Oslo/New Delhi/Hyderabad: As the families of the Indian couple arrested in Norway for alleged abuse of their seven-year-old son anxiously await the verdict on Monday, the Indian government seems reluctant to intervene in what it sees essentially as a legal case.
"This is an issue that relates not to the government. It relates to a private citizen and to the local law of that country...Sometimes, we express concern about something that happens to the citizen of our country but within the parameters of the law as is applied by those countries...But of course there is public interest and concern. Our Mission will make contact and do whatever is appropriate and necessary," External Affairs Minister Salman Khurshid said.
The government's cautious approach comes following an appeal by the families of the couple to intervene in the matter. Chandrashekar Vallabhaneni and his wife Anupama have been charged with "gross repeated maltreatment" of their child by "threats, violence or other wrong". The prosecution has proposed a jail term of 15 and 18 months for the mother and father respectively. The Oslo District Court is expected to deliver its judgement on the couple on Monday. The duo, hailing from Andhra Pradesh, was arrested on November 28 and remanded to custody till December 3.
Mr Vallabhaneni works with software giant TCS, which deputed him to Oslo 18 months ago to handle a project. He took his wife and two sons - seven-year-old Sai Sriram and two-year-old Abhiram - along with him. Sai Sriram was found wetting his pants in the school bus which was reported to Mr Vallabhaneni, who in turn allegedly threatened the child that he would be sent back to India if he repeated that again. "It might be a false allegation (criminal charge) that they (police) are framing...I don't accept that," Mr Vallabhaneni's nephew V Sailender told reporters in Hyderabad after meeting Chief Minister Kiran Kumar Reddy on Saturday evening.
Mr Vallabhaneni's family claims that child welfare authorities took Sai Sriram away earlier this year but returned him to his parents after two months after medical tests established that the child had minor behavioural problems. The family also says that the authorities were convinced that it was in the best interest of the boy to stay with his parents and that his safety was not under threat.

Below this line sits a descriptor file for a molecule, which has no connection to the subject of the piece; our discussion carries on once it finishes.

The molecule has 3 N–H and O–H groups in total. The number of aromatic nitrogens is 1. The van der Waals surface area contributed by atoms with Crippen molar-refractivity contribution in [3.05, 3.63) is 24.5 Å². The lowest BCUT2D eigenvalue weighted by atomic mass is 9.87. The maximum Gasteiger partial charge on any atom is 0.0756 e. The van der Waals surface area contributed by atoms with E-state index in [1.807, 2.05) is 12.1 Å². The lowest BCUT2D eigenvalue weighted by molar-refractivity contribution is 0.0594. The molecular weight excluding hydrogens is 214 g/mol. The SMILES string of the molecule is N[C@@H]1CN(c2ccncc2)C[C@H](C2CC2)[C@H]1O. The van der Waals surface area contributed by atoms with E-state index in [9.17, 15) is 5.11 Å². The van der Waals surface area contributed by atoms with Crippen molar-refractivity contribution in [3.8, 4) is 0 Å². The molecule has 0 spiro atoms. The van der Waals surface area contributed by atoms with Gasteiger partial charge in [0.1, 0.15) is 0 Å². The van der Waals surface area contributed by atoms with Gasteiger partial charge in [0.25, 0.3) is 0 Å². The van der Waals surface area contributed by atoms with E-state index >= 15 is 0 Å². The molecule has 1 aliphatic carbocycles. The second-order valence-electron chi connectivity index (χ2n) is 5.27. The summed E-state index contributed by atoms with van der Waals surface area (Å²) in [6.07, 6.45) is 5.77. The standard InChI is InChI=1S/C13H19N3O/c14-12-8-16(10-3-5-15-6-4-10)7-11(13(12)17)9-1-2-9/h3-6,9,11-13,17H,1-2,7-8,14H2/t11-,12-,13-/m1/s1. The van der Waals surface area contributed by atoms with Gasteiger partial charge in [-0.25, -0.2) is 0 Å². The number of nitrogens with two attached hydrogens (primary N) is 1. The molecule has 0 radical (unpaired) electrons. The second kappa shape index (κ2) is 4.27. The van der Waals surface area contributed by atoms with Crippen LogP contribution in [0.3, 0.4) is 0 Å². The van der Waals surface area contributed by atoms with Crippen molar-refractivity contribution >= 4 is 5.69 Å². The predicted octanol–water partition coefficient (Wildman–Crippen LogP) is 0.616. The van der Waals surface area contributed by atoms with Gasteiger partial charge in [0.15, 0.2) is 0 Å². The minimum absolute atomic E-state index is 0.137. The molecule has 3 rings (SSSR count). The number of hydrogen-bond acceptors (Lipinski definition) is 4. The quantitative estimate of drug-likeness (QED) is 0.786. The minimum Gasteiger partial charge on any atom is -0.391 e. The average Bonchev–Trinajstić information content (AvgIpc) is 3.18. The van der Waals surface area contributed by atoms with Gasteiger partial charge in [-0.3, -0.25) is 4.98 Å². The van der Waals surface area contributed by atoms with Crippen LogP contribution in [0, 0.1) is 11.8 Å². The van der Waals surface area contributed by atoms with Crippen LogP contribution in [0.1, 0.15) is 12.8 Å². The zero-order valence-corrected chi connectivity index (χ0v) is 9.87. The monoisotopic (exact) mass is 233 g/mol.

The family returned home in July. But Mr Chandrasekhar returned to Norway for work in November and was issued court summons, after which he was arrested along with Anupama, who had travelled to attend the court hearing with him.
According to a statement by Oslo Police Department, the couple has been remanded in custody, as there is reason to fear that they will evade prosecution by returning to India.
Speaking to NDTV, Anupama's lawyer Marte Svarstad Brodtkorb said it was wrong to keep the couple in prison in Norway. "If the court sentences them, we will appeal against it," she said. "They (couple) have done everything they have been told to do," Ms Brodtkorb said, adding, "they didn't hurt their children...they had some difficulties in handling the boy but they didn't hurt him and they didn't mean to do anything wrong. They tried to get help but they did not get any help."
Friends of the couple, too, are extremely upset with the treatment being meted out by the Norwegian authorities. "It makes us wonder seriously if we need to reconsider working and staying on in Norway. They respected the law of the land, even surrendered their passport and yet they are being treated like criminals who are looking to run away,''said Mr Naga.
Mr Vallabhaneni's mother and sister say they were informed by a colleague of his arrest. The authorities have not contacted them nor elaborated on the charges against the couple, they allege.
Meanwhile, in a letter to the government, Anupama's father Veerabhadra Rao has pleaded for help, saying couple's children were crying, not eating and were insisting on seeing their parents.
"In successive reports that I have faxed to the lawyers in Norway, I have said the child who showed so much improvement has begun to deteriorate physically and emotionally after separation from his parents. Physically because his appetite is gone and he is not eating. He is not sleeping well because he would always like the cuddle of his mother to sleep," said Sai Sriram's psychiatrist Kalyan Chakravarthy.
A few months ago, another Indian couple in Norway - Anurup and Sagarika Bhattacharya - were involved in a prolonged custody battle with Norwegian authorities after their two children were taken away by child welfare services in May last year.